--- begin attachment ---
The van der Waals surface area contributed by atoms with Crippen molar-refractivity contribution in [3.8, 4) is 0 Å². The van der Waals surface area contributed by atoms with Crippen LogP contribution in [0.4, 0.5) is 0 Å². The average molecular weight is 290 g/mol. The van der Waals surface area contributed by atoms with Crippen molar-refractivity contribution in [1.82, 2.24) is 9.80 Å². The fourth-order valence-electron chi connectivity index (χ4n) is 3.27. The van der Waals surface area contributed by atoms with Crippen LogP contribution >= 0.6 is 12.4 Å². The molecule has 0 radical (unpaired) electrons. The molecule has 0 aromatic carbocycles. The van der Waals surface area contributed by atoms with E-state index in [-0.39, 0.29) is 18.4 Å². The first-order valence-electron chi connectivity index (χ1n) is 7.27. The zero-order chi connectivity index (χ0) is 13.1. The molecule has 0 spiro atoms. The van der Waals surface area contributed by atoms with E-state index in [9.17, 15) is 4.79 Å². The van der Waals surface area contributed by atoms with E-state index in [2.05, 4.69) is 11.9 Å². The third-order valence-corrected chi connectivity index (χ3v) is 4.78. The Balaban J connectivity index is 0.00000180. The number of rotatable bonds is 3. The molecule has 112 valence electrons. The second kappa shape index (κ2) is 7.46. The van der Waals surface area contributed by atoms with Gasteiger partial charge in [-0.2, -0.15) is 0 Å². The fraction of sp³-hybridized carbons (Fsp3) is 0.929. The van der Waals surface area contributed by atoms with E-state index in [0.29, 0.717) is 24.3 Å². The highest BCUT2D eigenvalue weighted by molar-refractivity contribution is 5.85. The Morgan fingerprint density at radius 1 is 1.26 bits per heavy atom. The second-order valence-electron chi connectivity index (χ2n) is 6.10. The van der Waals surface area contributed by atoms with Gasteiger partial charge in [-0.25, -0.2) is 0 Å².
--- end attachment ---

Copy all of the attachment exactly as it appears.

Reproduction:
The van der Waals surface area contributed by atoms with Crippen molar-refractivity contribution in [3.8, 4) is 0 Å². The van der Waals surface area contributed by atoms with Crippen LogP contribution in [0.4, 0.5) is 0 Å². The average molecular weight is 290 g/mol. The van der Waals surface area contributed by atoms with Crippen molar-refractivity contribution in [1.82, 2.24) is 9.80 Å². The fourth-order valence-electron chi connectivity index (χ4n) is 3.27. The van der Waals surface area contributed by atoms with Crippen LogP contribution >= 0.6 is 12.4 Å². The molecule has 0 radical (unpaired) electrons. The molecule has 0 aromatic carbocycles. The van der Waals surface area contributed by atoms with E-state index in [-0.39, 0.29) is 18.4 Å². The first-order valence-electron chi connectivity index (χ1n) is 7.27. The zero-order chi connectivity index (χ0) is 13.1. The molecule has 0 spiro atoms. The van der Waals surface area contributed by atoms with E-state index in [9.17, 15) is 4.79 Å². The van der Waals surface area contributed by atoms with E-state index in [2.05, 4.69) is 11.9 Å². The third-order valence-corrected chi connectivity index (χ3v) is 4.78. The Balaban J connectivity index is 0.00000180. The number of rotatable bonds is 3. The molecule has 112 valence electrons. The second kappa shape index (κ2) is 7.46. The van der Waals surface area contributed by atoms with Gasteiger partial charge in [-0.2, -0.15) is 0 Å². The fraction of sp³-hybridized carbons (Fsp3) is 0.929. The van der Waals surface area contributed by atoms with E-state index in [0.29, 0.717) is 24.3 Å². The highest BCUT2D eigenvalue weighted by molar-refractivity contribution is 5.85. The Morgan fingerprint density at radius 1 is 1.26 bits per heavy atom. The second-order valence-electron chi connectivity index (χ2n) is 6.10. The van der Waals surface area contributed by atoms with Gasteiger partial charge in [-0.25, -0.2) is 0 Å².